When President Bush addresses Congress for his State of the Union tomorrow night, he will try to make the case that his Administration’s policies help small businesses. But Bush’s rhetoric doesn’t match reality. Instead of promoting small business interests, President Bush has used his power to advance big business special interests over small business growth. From federal contracting opportunities to tax cuts for the wealthy that drive up our federal deficit, this Administration has abandoned small business entrepreneurs and workers. Following is a statement from Senator John Kerry, Ranking Democrat on the Senate Committee on Small Business and Entrepreneurship, and an outline of the true Bush record:



"For America’s small businesses, the Bush Administration remains a wolf in sheep’s clothing," said Kerry. "No matter how many scripted taxpayer-funded political events they stage, the Administration can’t hide from the fact that President Bush is slashing resources for small businesses. Since taking office, the President has slashed the Small Business Administration’s budget 50 percent, raised fees on small business loans, abandoned small businesses walloped by Katrina, and chosen tax policies that leave behind the majority of small businesses. It’s long overdue for this Administration to start investing in America’s small business owners, the entrepreneurs who actually create jobs here at home and make our communities good places to live and work."

Bush Tax Plan Favors Big Business Over Small Business
• President Bush claims that making the 2001 and 2003 tax cuts permanent will greatly benefit small businesses.
• In reality, 99 percent of households with small-business income do not benefit from a reduction in the top income rate and the repeal of the estate tax.
• The small number who do benefit from a cut in the top tax income rate are wealthy, with an average income of $1.5 million. The Treasury definition of small business income includes the fees that CEOs are paid for sitting on corporate boards, as well as passive investors. This definition includes income well beyond income earned from your typical small business. In fact, under the expansive definition of “small business,” President Bush and Vice President Cheney would both be considered “small-business owners.”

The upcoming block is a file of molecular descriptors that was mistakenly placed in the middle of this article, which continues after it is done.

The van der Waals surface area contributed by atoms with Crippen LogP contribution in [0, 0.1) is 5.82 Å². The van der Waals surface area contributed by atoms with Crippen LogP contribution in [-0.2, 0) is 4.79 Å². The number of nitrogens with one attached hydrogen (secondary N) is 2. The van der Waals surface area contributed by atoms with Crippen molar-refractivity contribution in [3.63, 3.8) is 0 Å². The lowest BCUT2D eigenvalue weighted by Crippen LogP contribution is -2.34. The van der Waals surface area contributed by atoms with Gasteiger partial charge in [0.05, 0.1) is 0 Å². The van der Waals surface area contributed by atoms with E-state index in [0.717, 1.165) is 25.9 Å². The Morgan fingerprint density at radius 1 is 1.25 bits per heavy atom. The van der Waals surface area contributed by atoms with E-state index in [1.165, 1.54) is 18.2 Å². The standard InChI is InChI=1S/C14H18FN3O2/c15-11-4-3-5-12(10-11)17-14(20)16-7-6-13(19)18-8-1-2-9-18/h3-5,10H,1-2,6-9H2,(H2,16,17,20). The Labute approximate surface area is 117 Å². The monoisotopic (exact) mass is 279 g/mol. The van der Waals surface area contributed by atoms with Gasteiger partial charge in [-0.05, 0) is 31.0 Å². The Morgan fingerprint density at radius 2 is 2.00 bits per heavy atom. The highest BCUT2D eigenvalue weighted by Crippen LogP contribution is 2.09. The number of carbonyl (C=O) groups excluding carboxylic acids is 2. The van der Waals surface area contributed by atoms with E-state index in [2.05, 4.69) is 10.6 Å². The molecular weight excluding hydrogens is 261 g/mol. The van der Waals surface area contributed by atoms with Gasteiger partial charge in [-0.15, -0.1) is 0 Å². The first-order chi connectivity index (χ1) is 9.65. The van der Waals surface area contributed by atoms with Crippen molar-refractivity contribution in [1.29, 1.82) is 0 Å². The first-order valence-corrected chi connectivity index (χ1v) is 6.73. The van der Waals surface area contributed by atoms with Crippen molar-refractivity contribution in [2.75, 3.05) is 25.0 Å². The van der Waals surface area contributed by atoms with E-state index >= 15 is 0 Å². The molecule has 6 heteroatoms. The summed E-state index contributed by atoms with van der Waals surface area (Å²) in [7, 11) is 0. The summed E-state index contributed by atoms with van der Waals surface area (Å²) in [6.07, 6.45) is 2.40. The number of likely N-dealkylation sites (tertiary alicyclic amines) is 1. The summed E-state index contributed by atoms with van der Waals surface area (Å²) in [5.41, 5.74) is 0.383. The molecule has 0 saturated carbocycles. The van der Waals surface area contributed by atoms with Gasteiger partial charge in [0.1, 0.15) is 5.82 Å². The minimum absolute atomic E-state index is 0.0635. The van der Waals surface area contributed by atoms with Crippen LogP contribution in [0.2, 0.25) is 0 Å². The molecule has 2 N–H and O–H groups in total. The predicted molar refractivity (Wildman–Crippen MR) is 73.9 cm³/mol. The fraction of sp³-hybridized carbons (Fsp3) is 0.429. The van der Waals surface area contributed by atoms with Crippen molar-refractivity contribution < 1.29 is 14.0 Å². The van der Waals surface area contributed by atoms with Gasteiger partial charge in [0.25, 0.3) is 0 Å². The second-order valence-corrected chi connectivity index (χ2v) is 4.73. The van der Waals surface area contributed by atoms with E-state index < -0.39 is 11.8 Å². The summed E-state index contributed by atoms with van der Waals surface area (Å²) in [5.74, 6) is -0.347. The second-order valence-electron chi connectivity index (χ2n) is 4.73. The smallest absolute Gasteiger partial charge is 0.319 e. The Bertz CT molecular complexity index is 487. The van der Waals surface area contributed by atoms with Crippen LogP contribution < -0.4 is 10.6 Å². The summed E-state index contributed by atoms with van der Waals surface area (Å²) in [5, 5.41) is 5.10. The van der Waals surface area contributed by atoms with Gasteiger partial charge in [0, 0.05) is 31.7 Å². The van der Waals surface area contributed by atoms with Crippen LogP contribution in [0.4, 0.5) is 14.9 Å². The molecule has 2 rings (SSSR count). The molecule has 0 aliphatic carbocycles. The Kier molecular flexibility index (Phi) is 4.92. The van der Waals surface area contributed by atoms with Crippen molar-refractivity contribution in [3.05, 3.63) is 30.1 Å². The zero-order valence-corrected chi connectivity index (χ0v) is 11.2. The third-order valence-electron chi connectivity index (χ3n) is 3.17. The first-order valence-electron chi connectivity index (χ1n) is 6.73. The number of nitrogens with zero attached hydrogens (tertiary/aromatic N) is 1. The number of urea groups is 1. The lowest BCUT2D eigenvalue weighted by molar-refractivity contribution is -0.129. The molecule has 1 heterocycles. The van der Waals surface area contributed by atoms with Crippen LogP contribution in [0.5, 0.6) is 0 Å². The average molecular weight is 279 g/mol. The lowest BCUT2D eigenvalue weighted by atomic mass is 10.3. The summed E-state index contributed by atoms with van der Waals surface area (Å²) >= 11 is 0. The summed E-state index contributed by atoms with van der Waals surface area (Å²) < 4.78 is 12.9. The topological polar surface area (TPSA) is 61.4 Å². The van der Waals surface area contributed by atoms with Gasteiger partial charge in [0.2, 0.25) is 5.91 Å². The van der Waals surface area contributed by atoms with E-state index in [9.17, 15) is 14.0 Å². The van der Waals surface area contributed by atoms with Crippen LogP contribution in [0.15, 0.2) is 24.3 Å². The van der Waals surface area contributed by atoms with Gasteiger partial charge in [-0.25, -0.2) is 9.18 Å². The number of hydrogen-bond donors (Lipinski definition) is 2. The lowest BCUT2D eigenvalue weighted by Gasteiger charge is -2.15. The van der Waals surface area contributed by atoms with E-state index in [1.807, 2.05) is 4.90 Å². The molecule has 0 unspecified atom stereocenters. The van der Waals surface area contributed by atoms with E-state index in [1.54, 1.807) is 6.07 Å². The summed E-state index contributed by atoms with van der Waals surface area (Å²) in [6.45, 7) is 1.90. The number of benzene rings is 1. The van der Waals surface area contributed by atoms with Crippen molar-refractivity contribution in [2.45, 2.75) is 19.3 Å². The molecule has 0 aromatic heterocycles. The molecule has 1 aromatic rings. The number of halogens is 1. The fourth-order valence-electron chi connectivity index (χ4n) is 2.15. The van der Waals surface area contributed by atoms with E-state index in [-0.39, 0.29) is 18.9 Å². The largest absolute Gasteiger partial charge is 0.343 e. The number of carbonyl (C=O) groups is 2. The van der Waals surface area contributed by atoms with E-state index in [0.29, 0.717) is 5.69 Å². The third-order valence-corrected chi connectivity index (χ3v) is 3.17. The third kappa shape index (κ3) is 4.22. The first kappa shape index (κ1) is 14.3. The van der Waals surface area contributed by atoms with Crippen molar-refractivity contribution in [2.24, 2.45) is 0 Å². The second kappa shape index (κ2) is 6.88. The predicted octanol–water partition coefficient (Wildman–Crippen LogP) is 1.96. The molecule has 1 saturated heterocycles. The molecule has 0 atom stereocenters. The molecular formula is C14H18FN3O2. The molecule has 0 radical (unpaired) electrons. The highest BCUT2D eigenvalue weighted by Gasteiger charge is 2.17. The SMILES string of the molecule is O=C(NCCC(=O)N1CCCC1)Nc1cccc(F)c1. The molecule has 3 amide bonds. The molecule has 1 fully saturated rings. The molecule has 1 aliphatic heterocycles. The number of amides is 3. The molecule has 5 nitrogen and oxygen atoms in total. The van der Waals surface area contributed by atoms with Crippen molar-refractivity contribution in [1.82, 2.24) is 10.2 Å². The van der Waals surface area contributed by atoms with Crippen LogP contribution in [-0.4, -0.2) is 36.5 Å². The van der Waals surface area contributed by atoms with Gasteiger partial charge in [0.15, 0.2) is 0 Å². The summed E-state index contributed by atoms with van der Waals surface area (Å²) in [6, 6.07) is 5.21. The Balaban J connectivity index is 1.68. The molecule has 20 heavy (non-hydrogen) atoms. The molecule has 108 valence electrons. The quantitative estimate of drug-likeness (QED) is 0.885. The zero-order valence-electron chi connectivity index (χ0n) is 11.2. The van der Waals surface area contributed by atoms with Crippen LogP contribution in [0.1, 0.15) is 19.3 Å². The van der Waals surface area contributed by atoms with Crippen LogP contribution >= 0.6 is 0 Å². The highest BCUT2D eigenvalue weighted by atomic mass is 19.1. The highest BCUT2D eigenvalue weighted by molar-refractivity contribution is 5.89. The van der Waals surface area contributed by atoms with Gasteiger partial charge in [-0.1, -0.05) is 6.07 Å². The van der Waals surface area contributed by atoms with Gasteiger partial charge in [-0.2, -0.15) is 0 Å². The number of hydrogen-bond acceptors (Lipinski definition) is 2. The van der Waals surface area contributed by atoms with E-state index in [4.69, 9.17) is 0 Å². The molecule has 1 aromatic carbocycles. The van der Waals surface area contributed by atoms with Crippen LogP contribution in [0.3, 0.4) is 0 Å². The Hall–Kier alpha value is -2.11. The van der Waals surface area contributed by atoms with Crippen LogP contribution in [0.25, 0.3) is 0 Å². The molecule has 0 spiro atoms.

• Most households with small-business income do not have high income. Only 8 percent of small-business households make more than $200,000, yet this group would receive 51 percent of the benefits of the tax cuts going to people with small-business income. By comparison, the 62 percent of households with small-business income and a total income below $75,000 get only 16 percent of the tax cuts.
• The majority of small-business owners are actually worse off with the tax cuts. Because the tax cuts have not been paid for, small business owners will eventually either pay for the tax cuts through benefit reductions or tax increases, losing more than they gain from the initial tax cut. (Urban Institute-Brookings Institution Tax Policy Center)
• The tax cuts of the last few years have not greatly helped small businesses. Small businesses have always been the greatest source of job creation, having generated 60 to 80 percent of net new jobs annually over the last decade. Yet, instead of flourishing, our small businesses are struggling. Job growth lags well behind the average pace of job growth during economic recoveries since World War II. For the last quarter of 2005, GDP only grew by 1.1 percent.



No Expanded Health Care Coverage for Small Businesses
• Since 2000, the Bush Administration has been long on rhetoric on how to address the problem of access to health care for small businesses. Yet during this Administration’s tenure, it has done nothing to expand access to health care, nothing to reduce skyrocketing health care costs, and has continued to recycle the same unacceptable proposals that threaten to undermine the quality of health care for all.
• Instead of lowering health care costs and expanding coverage for small businesses, costs have risen and coverage has declined during the Bush presidency.